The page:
Ilya Kovalchuk is not returning to the NHL. OK, we can't actually say that with 100 percent certainty because it is actually possible for him to come back. And you never know, maybe he'll have a change of heart and he'll want to figure it out, and the legal hoops all line up perfectly, allowing the Russian superstar to jump through in one fluid motion.
It's all possible in the same way that it's possible for Colton Orr to win the Art Ross Trophy.
But no. He's not coming back. Not soon at least. This feels like common sense, but it didn't stop an insane rumor from spreading on Sunday night and Monday morning. Maybe your friend told you he heard on the 'net that Kovy was coming back. This is where it came from, and this is why it's wrong.
DEVILS are involved in discussions to bring back Ilya Kovalchuk...negotiations have begun, expect more news on this shortly #NJDevils— DINO COSTA (@REALDINOCOSTA) June 9, 2014
If you need any background on Dino Costa, this is probably enough.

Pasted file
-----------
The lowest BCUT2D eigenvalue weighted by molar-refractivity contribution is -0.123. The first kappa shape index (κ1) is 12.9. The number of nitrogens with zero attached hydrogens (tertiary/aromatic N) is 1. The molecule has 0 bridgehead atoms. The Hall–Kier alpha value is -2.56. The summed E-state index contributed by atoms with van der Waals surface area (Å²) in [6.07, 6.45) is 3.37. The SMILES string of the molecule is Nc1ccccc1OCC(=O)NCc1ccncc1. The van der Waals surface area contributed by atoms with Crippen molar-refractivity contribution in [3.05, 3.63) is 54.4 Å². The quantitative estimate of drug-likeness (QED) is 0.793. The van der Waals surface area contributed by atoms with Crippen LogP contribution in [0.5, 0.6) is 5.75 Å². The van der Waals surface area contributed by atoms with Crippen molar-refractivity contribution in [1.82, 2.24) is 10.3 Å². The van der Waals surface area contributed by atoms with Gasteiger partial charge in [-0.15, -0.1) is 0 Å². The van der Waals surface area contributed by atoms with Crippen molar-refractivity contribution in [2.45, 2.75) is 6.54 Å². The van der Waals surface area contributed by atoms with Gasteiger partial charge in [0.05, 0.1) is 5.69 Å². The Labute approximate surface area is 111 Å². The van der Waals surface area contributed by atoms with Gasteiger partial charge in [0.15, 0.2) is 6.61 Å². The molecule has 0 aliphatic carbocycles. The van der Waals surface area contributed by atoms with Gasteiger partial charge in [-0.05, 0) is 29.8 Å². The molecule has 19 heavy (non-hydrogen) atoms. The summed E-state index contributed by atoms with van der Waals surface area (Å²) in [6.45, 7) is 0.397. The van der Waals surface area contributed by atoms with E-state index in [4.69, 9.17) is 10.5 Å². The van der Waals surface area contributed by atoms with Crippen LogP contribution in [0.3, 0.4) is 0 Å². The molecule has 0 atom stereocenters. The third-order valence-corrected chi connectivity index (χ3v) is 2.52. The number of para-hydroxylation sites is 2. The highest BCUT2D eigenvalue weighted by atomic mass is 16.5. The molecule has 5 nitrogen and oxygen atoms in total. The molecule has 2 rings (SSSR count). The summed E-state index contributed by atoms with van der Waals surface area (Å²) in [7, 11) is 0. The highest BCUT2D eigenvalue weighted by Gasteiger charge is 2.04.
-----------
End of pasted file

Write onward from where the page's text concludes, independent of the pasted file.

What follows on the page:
But we can also use just actual NHL knowledge to debunk this rumor: Kovalchuk needs the consent of every single NHL team if he wants to come back to the NHL. He can't just come back and play for the Devils again and pretend this whole "retirement" thing never happened.
Via the New York Post, here's what NHL deputy commissioner Bill Daly said last year regarding Kovalchuk's potential return to the league:
"It would require unanimous consent at any point at which the player tries to return to the League without having been out of professional hockey [anywhere in the world] for a full calendar year," Daly wrote. "Once he sits out for a full calendar year, he can only come back with the Devils’ consent."
Kovalchuk would have to sit out of KHL play for a year, or the NHL's 30 teams would all have to vote in favor of his return, for him to be eligible. Kovalchuk can return without the consent of the clubs, or the Devils, in 2018-19, when he'll be removed from the league's "voluntary retired list" and will be eligible to become a free agent. He'll be 35 years old then.
But forget the legal wrangling it'd take to come back to North America: it seems incredibly far-fetched that Kovalchuk would give up the KHL life -- in his home country, playing for the league's top club, living with his family, and being handsomely compensated for it -- to come back to a league he left just one year ago. He seems very happy in Russia, and he wouldn't have left his gig with the Devils if he didn't already have a huge pull towards playing in Russia. That seems tougher to fight than the NHL's guidelines.